The War On Drugs – Buzz Band Gone Wrong

photo by Graham Tolbert

By Kyra Leib
The War on Drugs, formed in 2005, was a project created by Kurt Vile of Kurt Vile and the Violators and Adam Granduciel. Now The War on Drugs has bloomed into something special. Their commendable ability to seamlessly blend American with euphoric instrumental elements reminiscent of Phil Spector’s wall of sound delivers something like the joy of experiencing your first Springsteen record.
Granduciel, who describes his Philadelphia neighbourhood as “semi-depressed,” tells me how his environment influences him. He muses that his neighborhood – where some people have been living for eight to 20 years – has a “backwoods city vibe”, but hasn’t yet been gentrified. “Some neighbourhoods are getting knocked down for new, beautiful houses and my section is still run-down,” he muses.
I imagine their music is a testament to city life. The energy inherent in The War on Drugs’ music is the same energy you’d encounter biking or walking in urban areas. That is why this band’s music is so universal. The timeless facet of their music is comparable to the neighborhood that Granduciel tells me about, this “backwoods city.” The physical and social environment that inspired the golden age of American songwriters is still present. The War on Drugs have been affected by these environments just like Bob Dylan was inspired by the American landscape or Springsteen was influenced by American politics and his Jersey roots.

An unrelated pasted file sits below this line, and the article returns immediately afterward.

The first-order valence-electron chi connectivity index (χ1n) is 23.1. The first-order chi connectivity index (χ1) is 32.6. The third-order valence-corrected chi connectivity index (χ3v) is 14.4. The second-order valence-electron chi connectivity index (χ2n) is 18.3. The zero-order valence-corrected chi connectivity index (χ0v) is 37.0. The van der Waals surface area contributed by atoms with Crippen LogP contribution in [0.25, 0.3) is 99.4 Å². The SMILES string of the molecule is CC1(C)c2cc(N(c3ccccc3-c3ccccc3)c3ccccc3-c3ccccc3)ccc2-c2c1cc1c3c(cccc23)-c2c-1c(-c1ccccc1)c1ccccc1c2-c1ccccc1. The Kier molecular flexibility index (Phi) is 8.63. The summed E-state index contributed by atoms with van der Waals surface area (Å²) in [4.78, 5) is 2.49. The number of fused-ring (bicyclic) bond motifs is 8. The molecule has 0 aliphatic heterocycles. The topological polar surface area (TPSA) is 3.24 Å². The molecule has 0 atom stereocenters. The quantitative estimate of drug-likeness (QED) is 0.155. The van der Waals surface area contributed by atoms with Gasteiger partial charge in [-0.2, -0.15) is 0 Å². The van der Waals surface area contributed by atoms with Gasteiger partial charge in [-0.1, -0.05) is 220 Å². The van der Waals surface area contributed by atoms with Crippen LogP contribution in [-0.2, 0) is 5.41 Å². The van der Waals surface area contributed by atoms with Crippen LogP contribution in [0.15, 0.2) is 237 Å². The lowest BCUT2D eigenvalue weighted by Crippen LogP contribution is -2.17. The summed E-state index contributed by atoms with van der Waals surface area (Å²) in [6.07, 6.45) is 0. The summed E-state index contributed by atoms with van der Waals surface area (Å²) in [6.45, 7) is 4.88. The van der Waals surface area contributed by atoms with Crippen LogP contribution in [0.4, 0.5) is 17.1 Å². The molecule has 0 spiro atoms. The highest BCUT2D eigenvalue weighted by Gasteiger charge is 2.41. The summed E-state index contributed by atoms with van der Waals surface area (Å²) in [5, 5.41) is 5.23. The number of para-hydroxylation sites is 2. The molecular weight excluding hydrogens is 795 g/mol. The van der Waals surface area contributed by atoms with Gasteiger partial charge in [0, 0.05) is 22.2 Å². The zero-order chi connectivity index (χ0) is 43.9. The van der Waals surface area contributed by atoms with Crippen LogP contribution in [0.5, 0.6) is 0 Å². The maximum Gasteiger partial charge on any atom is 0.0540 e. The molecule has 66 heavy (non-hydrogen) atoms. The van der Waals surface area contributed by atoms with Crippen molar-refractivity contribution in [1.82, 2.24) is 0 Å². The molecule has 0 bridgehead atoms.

The War on Drugs are often compared to Springsteen, Bob Dylan, Tom Petty and the like. This band plays punchy, adrenaline-filled highway rock ’n’ roll and does it well. Yet they never lose sight of their own identity. Granduciel explained to me that singing like Dylan is not something he ever strained for. That’s just the way his voice has always been. It is for this reason that the group is able to blend genres so well. They aren’t straining to emulate anything, it’s all them. Continue reading “The War On Drugs – Buzz Band Gone Wrong”